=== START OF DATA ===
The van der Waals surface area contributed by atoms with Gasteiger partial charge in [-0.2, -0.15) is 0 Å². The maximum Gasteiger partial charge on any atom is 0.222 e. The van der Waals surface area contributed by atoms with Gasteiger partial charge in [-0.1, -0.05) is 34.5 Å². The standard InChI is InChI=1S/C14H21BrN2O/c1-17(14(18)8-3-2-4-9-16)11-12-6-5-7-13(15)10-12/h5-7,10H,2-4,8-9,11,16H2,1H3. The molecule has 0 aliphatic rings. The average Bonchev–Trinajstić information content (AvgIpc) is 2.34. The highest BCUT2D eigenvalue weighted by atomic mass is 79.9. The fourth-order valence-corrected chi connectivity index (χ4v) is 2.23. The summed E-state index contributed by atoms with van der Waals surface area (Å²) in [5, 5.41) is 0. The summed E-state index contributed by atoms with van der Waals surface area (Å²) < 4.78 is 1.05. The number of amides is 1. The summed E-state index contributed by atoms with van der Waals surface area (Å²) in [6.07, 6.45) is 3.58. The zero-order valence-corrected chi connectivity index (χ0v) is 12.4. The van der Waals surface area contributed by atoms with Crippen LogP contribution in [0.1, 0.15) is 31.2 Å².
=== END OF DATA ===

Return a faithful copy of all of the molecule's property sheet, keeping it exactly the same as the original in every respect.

The van der Waals surface area contributed by atoms with Gasteiger partial charge in [-0.2, -0.15) is 0 Å². The maximum Gasteiger partial charge on any atom is 0.222 e. The van der Waals surface area contributed by atoms with Gasteiger partial charge in [-0.1, -0.05) is 34.5 Å². The standard InChI is InChI=1S/C14H21BrN2O/c1-17(14(18)8-3-2-4-9-16)11-12-6-5-7-13(15)10-12/h5-7,10H,2-4,8-9,11,16H2,1H3. The molecule has 0 aliphatic rings. The average Bonchev–Trinajstić information content (AvgIpc) is 2.34. The highest BCUT2D eigenvalue weighted by atomic mass is 79.9. The fourth-order valence-corrected chi connectivity index (χ4v) is 2.23. The summed E-state index contributed by atoms with van der Waals surface area (Å²) in [5, 5.41) is 0. The summed E-state index contributed by atoms with van der Waals surface area (Å²) < 4.78 is 1.05. The number of amides is 1. The summed E-state index contributed by atoms with van der Waals surface area (Å²) in [6.07, 6.45) is 3.58. The zero-order valence-corrected chi connectivity index (χ0v) is 12.4. The van der Waals surface area contributed by atoms with Crippen LogP contribution in [0.1, 0.15) is 31.2 Å².